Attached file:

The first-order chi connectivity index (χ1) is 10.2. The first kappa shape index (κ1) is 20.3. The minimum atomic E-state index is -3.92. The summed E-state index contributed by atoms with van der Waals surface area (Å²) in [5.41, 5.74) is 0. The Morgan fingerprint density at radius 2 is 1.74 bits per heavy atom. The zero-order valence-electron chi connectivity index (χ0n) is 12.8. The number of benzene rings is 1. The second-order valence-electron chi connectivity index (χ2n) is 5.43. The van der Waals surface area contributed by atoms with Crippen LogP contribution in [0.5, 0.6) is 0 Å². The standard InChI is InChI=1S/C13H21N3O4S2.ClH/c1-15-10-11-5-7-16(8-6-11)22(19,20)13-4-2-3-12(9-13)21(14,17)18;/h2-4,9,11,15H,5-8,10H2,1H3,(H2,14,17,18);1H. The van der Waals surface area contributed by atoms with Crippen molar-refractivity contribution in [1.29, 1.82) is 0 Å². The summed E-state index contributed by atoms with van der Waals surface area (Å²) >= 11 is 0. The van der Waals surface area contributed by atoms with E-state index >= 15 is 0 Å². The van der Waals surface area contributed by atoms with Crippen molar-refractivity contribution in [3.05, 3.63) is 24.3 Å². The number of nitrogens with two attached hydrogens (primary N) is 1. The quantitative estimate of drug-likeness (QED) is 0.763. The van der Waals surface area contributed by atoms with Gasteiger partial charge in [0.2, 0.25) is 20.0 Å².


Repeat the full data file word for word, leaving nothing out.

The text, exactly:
The first-order chi connectivity index (χ1) is 10.2. The first kappa shape index (κ1) is 20.3. The minimum atomic E-state index is -3.92. The summed E-state index contributed by atoms with van der Waals surface area (Å²) in [5.41, 5.74) is 0. The Morgan fingerprint density at radius 2 is 1.74 bits per heavy atom. The zero-order valence-electron chi connectivity index (χ0n) is 12.8. The number of benzene rings is 1. The second-order valence-electron chi connectivity index (χ2n) is 5.43. The van der Waals surface area contributed by atoms with Crippen LogP contribution in [0.5, 0.6) is 0 Å². The standard InChI is InChI=1S/C13H21N3O4S2.ClH/c1-15-10-11-5-7-16(8-6-11)22(19,20)13-4-2-3-12(9-13)21(14,17)18;/h2-4,9,11,15H,5-8,10H2,1H3,(H2,14,17,18);1H. The van der Waals surface area contributed by atoms with Crippen molar-refractivity contribution in [1.29, 1.82) is 0 Å². The summed E-state index contributed by atoms with van der Waals surface area (Å²) >= 11 is 0. The van der Waals surface area contributed by atoms with E-state index >= 15 is 0 Å². The van der Waals surface area contributed by atoms with Crippen molar-refractivity contribution in [3.05, 3.63) is 24.3 Å². The number of nitrogens with two attached hydrogens (primary N) is 1. The quantitative estimate of drug-likeness (QED) is 0.763. The van der Waals surface area contributed by atoms with Gasteiger partial charge in [0.2, 0.25) is 20.0 Å².